- Shopping Bag ( 0 items )
In this successor volume to his acclaimed Origins of the American Civil War (1996), Civil War historian Brian Holden Reid examines in depth the operational military history during the first three years of America’s Civil War. In particular, he focuses on generalship, command decisions, strategy, and tactics, as well as the experiences of ordinary soldiers.
Besides lack of experience among generals, Holden Reid reveals that for the first few years of the war there was considerable indecisiveness in the North, a hesitancy to punish the South, and a fruitless hope that the Confederacy would agree to some form of reconciliation. He highlights certain important political and social developments during the course of the war that had an effect on Union soldiers and shows how their views became a catalyst in hardening the attitudes in the North toward the South.
This important analysis makes a major contribution to Civil War military history within the larger context of a turbulent political and social climate. It will be followed by another work covering the final eighteen months of the conflict.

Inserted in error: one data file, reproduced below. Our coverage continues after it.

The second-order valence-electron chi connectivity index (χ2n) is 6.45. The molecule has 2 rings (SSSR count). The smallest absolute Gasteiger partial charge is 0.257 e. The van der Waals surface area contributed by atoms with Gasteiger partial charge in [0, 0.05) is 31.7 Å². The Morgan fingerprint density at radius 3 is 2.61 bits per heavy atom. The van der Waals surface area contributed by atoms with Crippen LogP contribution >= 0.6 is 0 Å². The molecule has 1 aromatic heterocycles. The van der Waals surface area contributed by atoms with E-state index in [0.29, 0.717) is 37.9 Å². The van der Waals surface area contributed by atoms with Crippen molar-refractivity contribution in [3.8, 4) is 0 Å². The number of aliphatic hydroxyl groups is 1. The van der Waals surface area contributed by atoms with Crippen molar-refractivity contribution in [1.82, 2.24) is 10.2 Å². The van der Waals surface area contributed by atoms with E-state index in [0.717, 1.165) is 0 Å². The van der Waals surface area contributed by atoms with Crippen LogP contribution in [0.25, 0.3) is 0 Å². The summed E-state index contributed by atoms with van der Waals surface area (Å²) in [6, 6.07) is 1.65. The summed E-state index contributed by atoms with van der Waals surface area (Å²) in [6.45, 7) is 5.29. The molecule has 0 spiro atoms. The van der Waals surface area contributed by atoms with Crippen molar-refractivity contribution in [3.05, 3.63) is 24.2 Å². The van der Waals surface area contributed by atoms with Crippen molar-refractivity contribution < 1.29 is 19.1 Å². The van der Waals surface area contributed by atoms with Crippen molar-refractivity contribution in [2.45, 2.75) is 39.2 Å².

Ch. 1 Why the War Came, How It Was Fought 25
Ch. 2 The First Phase: April 1861 to March 1862 49
Ch. 3 War on the Margins: September 1861 to June 1862 79
Ch. 4 Union Frustration: April to July 1862 127
Ch. 5 Confederate Frustration: July to September 1862 165
Ch. 6 The Confederacy Fumbles and a Bold Union Move: September to October 1862 203
Ch. 7 Errors in the Attack: November 1862 to March 1863 229
Ch. 8 The Ebb and Flow of Battle: April to July 1863 265
Ch. 9 Grant Triumphs over Adversity: July 1862 to July 1863 313
Ch. 10 Breaking the Deadlock in Tennessee: June to December 1863 345
Ch. 11 Halftime: The Transformation of a War 389
Ch. 12 The Experience of War 413
Postscript: The Problem of Indecisiveness 441